I don't know if Showtime's brilliant show "Kidding" developed before or after Jim Carrey was cast. What I do know is that the character he plays, Jeff Pickles, is a very poignant followup to what looks like, from the outside, as Carrey jettisoning his career. Take this interview from September 2017, in which he gleefully expounds on his existential ennui to a panicked E! announcer:
There was a narrative surrounding Carrey at the time. This happened two years after his ex-girlfriend committed suicide in 2015. Her family was blaming him for it, trying to sue him. It was in the midst of a popular belief that Jim Carrey had lost it a little bit. Poor, rich celebrity, dealt a bad hand and unable to contend with problems that can't be solved with money.
On "Kidding", which just wrapped up its first season on Sunday, Carrey plays Jeff Pickles, a Mr. Rogers-like character on a children's TV show. The pilot takes place a year after one of Mr. Pickles's identical twin boys (Cole Allen) is killed in a car accident. Mr. Pickles can't seem to deal with the loss head-on and so it manifests in violent ways.
This is Carrey's first acting credit since 2016, which technically means he probably hadn't acted since 2015 - the time of his personal life tragedy. It's impossible that the creators of the show didn't take the similarities into consideration. It's impossible that they didn't intend for Mr. Pickles's struggles to inform and be informed by Jim Carrey's real life struggles. The role is so perfect for a celebrity looking to comment on his own celebrity through the medium of acting. It's perfect for Jim Carrey to use Mr. Pickles's gentle demeanor with the children who watch his show as a metaphor for what's good in his life and needs to be protected; juxtaposed with the violent outbursts he has over the course of the show as a demonstration for what happens when that's all you see; juxtaposed with the very real sentiments he expresses about love, loss, loneliness, mistakes, and the failure of our loved ones to protect us from harm, given over in several very literal monologues on "Kidding." There were very few times watching "Kidding" that I remembered Carrey as a celebrity and not as Mr. Pickles, yet his history imbues the messages he preaches with sublime duality.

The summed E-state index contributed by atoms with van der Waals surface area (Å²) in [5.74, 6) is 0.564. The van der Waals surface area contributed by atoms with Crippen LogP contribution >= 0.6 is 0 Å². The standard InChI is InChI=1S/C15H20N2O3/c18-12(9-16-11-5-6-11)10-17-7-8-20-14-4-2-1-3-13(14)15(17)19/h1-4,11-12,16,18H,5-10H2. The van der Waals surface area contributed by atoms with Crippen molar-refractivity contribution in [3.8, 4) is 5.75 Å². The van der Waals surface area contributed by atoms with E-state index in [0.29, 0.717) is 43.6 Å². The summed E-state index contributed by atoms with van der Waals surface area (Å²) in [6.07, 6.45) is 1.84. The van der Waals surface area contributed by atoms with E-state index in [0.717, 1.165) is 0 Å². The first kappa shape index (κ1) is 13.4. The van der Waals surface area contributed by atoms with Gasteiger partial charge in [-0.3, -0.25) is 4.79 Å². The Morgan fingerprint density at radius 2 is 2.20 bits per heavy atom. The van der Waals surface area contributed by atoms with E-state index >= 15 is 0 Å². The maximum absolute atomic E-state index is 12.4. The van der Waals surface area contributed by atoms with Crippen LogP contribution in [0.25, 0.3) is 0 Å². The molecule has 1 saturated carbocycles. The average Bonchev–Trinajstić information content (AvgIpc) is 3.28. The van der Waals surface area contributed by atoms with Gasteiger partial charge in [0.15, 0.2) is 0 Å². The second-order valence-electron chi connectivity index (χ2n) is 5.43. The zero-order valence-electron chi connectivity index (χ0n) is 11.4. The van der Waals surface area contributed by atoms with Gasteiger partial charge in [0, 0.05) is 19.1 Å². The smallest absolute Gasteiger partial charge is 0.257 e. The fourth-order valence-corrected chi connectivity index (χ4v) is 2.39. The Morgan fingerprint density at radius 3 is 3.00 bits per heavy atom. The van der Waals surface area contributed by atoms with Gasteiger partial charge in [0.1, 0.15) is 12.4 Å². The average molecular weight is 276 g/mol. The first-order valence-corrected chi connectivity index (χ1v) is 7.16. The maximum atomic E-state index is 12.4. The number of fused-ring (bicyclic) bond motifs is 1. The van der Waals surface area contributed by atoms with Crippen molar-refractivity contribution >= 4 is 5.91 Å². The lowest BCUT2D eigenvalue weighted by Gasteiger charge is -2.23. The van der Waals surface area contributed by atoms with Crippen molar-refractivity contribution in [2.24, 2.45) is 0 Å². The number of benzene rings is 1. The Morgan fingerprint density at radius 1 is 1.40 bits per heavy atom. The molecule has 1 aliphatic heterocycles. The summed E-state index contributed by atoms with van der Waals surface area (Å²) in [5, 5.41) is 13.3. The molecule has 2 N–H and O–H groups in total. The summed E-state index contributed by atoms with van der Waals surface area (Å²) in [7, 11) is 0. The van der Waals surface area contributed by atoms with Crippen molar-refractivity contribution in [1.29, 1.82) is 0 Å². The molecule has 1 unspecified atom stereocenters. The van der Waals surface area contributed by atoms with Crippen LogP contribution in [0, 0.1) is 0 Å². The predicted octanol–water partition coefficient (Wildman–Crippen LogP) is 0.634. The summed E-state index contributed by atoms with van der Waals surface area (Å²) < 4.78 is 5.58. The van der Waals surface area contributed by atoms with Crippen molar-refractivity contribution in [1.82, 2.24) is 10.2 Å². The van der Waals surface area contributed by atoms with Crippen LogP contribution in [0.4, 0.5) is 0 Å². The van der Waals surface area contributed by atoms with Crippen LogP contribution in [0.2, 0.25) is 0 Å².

Similarly, Lady Gaga was very clearly cast in "A Star Is Born" because she is Lady Gaga. Certainly this makes sense, seeing as the film is centered on the singing and songwriting ability of her character, Ally. While Ally and Stefani Germanotta have different lives insofar as Ally is from California and Gaga is from New York, watching the film I couldn't forget that I was watching Lady Gaga Without Makeup; Lady Gaga In Orange Wig; Lady Gaga In Gold Lamé Flamenco Dress (even though she'd never wear that in real life).
Much has been made of Bradley Cooper's transformation for his role as Jackson Maine: how he developed his voice, aged his appearance, and got a tan. I was taken in by his performance. Cooper is an incredible actor. (Side point: he should not have starred in his directorial debut, there was way too much of his face taking up the screen.) It is no accident that the casting of Lady Gaga and the stories about her first duet together with Cooper and how he mauled her face with a makeup wipe is what dominated the media narrative. I wouldn't be so cynical as to call this stunt casting, but Cooper hand picked Lady Gaga to star opposite him, and that is what he got.
The question, as always, is whether the decision serves the story. Is "Kidding" better because Jim Carrey suffered in a similar vein to his character? Are the unique vocals displayed in "A Star Is Born" worth a lesser quality of acting? On a more simplistic level, did the viewer benefit from the gamble or did it become a distraction to the detriment of the final product? By this point of my virtuous rant, you should have my answers already.
Thoughts with Alisa
Current writing on pop culture. Also known as my post-graduate school writing motivation.